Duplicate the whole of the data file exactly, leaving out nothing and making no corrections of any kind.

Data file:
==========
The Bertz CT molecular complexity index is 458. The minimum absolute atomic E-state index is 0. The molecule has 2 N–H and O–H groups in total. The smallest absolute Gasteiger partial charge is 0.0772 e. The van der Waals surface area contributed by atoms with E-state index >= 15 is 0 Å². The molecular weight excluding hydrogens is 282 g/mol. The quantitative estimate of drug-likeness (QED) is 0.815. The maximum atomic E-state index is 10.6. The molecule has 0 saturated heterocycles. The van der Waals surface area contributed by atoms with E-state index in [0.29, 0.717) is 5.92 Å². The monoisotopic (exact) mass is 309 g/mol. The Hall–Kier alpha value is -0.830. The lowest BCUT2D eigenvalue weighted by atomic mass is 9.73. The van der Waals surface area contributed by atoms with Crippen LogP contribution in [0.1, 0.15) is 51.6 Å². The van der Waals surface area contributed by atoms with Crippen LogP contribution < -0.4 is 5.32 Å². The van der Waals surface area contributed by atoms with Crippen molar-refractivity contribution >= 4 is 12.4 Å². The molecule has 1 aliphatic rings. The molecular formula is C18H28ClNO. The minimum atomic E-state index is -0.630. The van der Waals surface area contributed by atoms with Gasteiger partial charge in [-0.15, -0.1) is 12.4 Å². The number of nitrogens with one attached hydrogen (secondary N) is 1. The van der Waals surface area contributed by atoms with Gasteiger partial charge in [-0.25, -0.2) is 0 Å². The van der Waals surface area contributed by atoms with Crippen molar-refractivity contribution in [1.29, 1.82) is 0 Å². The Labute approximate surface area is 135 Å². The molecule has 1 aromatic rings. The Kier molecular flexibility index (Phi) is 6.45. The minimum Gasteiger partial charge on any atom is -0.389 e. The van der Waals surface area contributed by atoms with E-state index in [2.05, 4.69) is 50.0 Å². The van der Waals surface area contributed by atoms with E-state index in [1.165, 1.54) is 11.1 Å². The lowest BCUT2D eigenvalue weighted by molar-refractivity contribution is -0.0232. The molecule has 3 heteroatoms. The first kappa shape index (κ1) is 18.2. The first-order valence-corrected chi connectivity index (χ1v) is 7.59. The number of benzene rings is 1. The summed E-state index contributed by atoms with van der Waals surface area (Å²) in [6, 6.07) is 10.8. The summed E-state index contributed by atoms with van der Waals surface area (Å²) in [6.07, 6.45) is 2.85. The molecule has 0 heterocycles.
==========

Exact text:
The Bertz CT molecular complexity index is 458. The minimum absolute atomic E-state index is 0. The molecule has 2 N–H and O–H groups in total. The smallest absolute Gasteiger partial charge is 0.0772 e. The van der Waals surface area contributed by atoms with E-state index >= 15 is 0 Å². The molecular weight excluding hydrogens is 282 g/mol. The quantitative estimate of drug-likeness (QED) is 0.815. The maximum atomic E-state index is 10.6. The molecule has 0 saturated heterocycles. The van der Waals surface area contributed by atoms with E-state index in [0.29, 0.717) is 5.92 Å². The monoisotopic (exact) mass is 309 g/mol. The Hall–Kier alpha value is -0.830. The lowest BCUT2D eigenvalue weighted by atomic mass is 9.73. The van der Waals surface area contributed by atoms with Crippen LogP contribution in [0.1, 0.15) is 51.6 Å². The van der Waals surface area contributed by atoms with Crippen LogP contribution < -0.4 is 5.32 Å². The van der Waals surface area contributed by atoms with Crippen molar-refractivity contribution >= 4 is 12.4 Å². The molecule has 1 aliphatic rings. The molecular formula is C18H28ClNO. The minimum atomic E-state index is -0.630. The van der Waals surface area contributed by atoms with Gasteiger partial charge in [-0.15, -0.1) is 12.4 Å². The number of nitrogens with one attached hydrogen (secondary N) is 1. The van der Waals surface area contributed by atoms with Gasteiger partial charge in [-0.25, -0.2) is 0 Å². The van der Waals surface area contributed by atoms with Crippen molar-refractivity contribution in [1.29, 1.82) is 0 Å². The Labute approximate surface area is 135 Å². The molecule has 1 aromatic rings. The Kier molecular flexibility index (Phi) is 6.45. The minimum Gasteiger partial charge on any atom is -0.389 e. The van der Waals surface area contributed by atoms with E-state index in [2.05, 4.69) is 50.0 Å². The van der Waals surface area contributed by atoms with E-state index in [1.165, 1.54) is 11.1 Å². The lowest BCUT2D eigenvalue weighted by molar-refractivity contribution is -0.0232. The molecule has 3 heteroatoms. The first kappa shape index (κ1) is 18.2. The first-order valence-corrected chi connectivity index (χ1v) is 7.59. The number of benzene rings is 1. The summed E-state index contributed by atoms with van der Waals surface area (Å²) in [6, 6.07) is 10.8. The summed E-state index contributed by atoms with van der Waals surface area (Å²) in [6.07, 6.45) is 2.85. The molecule has 0 heterocycles.